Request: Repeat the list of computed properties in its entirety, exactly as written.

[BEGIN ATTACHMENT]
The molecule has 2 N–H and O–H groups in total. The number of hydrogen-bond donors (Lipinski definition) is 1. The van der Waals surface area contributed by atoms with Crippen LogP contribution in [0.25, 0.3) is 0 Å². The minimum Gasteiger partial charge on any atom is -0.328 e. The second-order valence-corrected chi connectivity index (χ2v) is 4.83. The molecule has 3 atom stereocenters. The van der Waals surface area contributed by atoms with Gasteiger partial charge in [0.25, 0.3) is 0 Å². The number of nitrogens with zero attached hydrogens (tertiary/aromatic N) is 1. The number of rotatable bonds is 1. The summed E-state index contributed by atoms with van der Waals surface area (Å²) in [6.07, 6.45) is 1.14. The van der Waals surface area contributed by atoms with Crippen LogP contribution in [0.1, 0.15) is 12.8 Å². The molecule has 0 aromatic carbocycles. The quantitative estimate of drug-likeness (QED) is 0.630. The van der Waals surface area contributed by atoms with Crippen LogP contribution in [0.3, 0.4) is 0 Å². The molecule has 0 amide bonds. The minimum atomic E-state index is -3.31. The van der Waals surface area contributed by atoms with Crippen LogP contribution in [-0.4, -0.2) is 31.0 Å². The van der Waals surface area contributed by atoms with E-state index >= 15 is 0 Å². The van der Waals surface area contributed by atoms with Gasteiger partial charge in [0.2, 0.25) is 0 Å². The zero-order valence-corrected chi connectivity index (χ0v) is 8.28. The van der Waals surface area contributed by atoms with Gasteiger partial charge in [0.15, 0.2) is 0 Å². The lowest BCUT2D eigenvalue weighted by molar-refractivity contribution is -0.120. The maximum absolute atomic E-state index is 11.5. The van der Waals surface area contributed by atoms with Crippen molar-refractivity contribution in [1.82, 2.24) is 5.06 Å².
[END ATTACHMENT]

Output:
The molecule has 2 N–H and O–H groups in total. The number of hydrogen-bond donors (Lipinski definition) is 1. The van der Waals surface area contributed by atoms with Crippen LogP contribution in [0.25, 0.3) is 0 Å². The minimum Gasteiger partial charge on any atom is -0.328 e. The second-order valence-corrected chi connectivity index (χ2v) is 4.83. The molecule has 3 atom stereocenters. The van der Waals surface area contributed by atoms with Gasteiger partial charge in [0.25, 0.3) is 0 Å². The number of nitrogens with zero attached hydrogens (tertiary/aromatic N) is 1. The number of rotatable bonds is 1. The summed E-state index contributed by atoms with van der Waals surface area (Å²) in [6.07, 6.45) is 1.14. The van der Waals surface area contributed by atoms with Crippen LogP contribution in [0.1, 0.15) is 12.8 Å². The molecule has 0 aromatic carbocycles. The quantitative estimate of drug-likeness (QED) is 0.630. The van der Waals surface area contributed by atoms with Crippen LogP contribution in [0.3, 0.4) is 0 Å². The molecule has 0 amide bonds. The minimum atomic E-state index is -3.31. The van der Waals surface area contributed by atoms with Crippen LogP contribution in [-0.4, -0.2) is 31.0 Å². The van der Waals surface area contributed by atoms with E-state index >= 15 is 0 Å². The van der Waals surface area contributed by atoms with Gasteiger partial charge in [0.2, 0.25) is 0 Å². The zero-order valence-corrected chi connectivity index (χ0v) is 8.28. The van der Waals surface area contributed by atoms with Gasteiger partial charge in [0.15, 0.2) is 0 Å². The lowest BCUT2D eigenvalue weighted by molar-refractivity contribution is -0.120. The maximum absolute atomic E-state index is 11.5. The van der Waals surface area contributed by atoms with Crippen molar-refractivity contribution in [1.82, 2.24) is 5.06 Å².